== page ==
Despite being the top non-rush linebacker prospect in this draft class, Luke Kuechly could slip a few picks because teams in the top-20 don't generally value the position high. However, he would be an excellent fit for the Bears to start immediately at SLB and eventually take over for Brian Urlacher in the middle. Kuechly, who patterns his game after Ray Lewis, is bigger but very similar to Zach Thomas, who was a perennial Pro Bowler in Miami.

My take: This one's a bit off the reservation, isn't it? Not that it's a bad pick—I love Kuechly and would be a bit shocked if he dropped here—I just haven't seen this particular choice before.

Again, not a need pick and Gilmore and Kirkpatrick are on the board still. I do think that Kuechly would be awfully hard to pass up here.


Zobel: Jonathan Martin, OT, Stanford

My take: As I said in the Lions article, Zobel doesn't have a description for his mocks, so I'm guessing here but he's clearly as concerned as I am about the Bears line.

Again, I like the pick and feel it is the right pick, I just don't trust the Bears will do it given what they've said.


Bloom: Kendall Wright, WR, Baylor 

Here's what he said:

The Bears can't count on Johnny Knox's return, and a speedy wide receiver to open things up for Brandon Marshall to operate is a must.

My take: As I said for the Stephen Hill pick, I suspect they think they have their speedy receiver option in Devin Hester. I don't believe it's a well thought-out plan, but it's what the tea leaves seem to be saying.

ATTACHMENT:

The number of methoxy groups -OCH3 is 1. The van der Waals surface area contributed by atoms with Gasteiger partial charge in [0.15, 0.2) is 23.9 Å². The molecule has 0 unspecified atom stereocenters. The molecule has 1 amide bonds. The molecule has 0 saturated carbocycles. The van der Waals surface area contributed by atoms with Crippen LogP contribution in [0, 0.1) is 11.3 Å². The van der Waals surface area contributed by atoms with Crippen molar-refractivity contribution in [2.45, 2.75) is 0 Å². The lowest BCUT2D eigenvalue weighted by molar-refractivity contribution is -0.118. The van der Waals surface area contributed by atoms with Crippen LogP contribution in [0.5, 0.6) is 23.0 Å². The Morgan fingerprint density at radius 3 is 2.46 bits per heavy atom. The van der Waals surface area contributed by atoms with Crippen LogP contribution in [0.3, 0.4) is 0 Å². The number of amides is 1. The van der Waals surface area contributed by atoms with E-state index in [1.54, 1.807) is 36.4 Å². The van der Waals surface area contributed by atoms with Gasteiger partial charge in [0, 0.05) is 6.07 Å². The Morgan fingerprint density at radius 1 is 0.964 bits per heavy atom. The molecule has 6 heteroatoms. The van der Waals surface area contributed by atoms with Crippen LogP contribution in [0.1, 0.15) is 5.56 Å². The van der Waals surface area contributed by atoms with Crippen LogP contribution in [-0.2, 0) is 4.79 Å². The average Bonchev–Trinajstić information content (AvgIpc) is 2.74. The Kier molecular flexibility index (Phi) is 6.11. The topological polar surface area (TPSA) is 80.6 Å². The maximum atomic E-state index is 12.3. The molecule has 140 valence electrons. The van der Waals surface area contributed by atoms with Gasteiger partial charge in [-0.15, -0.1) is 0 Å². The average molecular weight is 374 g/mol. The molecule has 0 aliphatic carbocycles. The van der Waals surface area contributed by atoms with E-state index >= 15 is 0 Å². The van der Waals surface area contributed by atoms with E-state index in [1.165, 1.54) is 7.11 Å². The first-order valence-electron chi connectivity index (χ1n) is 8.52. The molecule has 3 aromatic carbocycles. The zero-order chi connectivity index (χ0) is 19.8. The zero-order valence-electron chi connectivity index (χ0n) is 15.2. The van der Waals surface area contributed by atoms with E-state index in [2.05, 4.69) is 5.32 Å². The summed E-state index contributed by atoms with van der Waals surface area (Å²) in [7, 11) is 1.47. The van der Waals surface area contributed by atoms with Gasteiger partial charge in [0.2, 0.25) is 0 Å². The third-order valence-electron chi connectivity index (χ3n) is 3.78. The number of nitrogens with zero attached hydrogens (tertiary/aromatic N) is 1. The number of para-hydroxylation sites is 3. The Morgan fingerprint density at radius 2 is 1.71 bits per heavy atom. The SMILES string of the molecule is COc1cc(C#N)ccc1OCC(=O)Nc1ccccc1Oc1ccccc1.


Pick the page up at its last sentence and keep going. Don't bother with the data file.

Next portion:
Also, there are some good players they can get to fill the need a round or so later. Kirkpatrick and safety Mark Barron are both available and I would see them going that route first.


Reuter: Stephon Gilmore, CB, South Carolina 

Here's what he said:

Gilmore is highly talented, but team needs and talent at other positions could cause him to fall in the same area as second-ranked cornerbacks in recent drafts: Vontae Davis (selected 25th by Miami in 2009), Kareem Jackson (20th, Houston, 2010) and Prince Amukamara (19th, Giants, 2011).

My take: There's a reason I love Wright and Reuter and it isn't just because they buy me beer when we see each other in Mobile for the Senior Bowl. I often find we think similarly when it comes to prospects and mocks.

As I said with Wright, I like Gilmore a lot and would imagine he goes before Kirkpatrick, as he does in Chad's mock.


Cherepinsky: Kendall Wright, WR, Baylor

Here's what he said:

 Jay Cutler must have been thrilled when he heard about the Brandon Marshall trade. He'll also like this pick. Just because the Bears acquired Marshall doesn't mean they'll eschew drafting a receiver at No. 19. Cutler needs a second wideout, especially considering that Johnny Knox is doubtful to play in 2012 coming off back surgery.

Kendall Wright recently had a great Pro Day, silencing the ridiculous notion that he's not a speed receiver. Lovie Smith has shown a ton of interest in both Wright and Stephen Hill, but the former is the superior talent.

My take: Again, I have some doubts about a wide receiver early for all the reasons I have listed previously.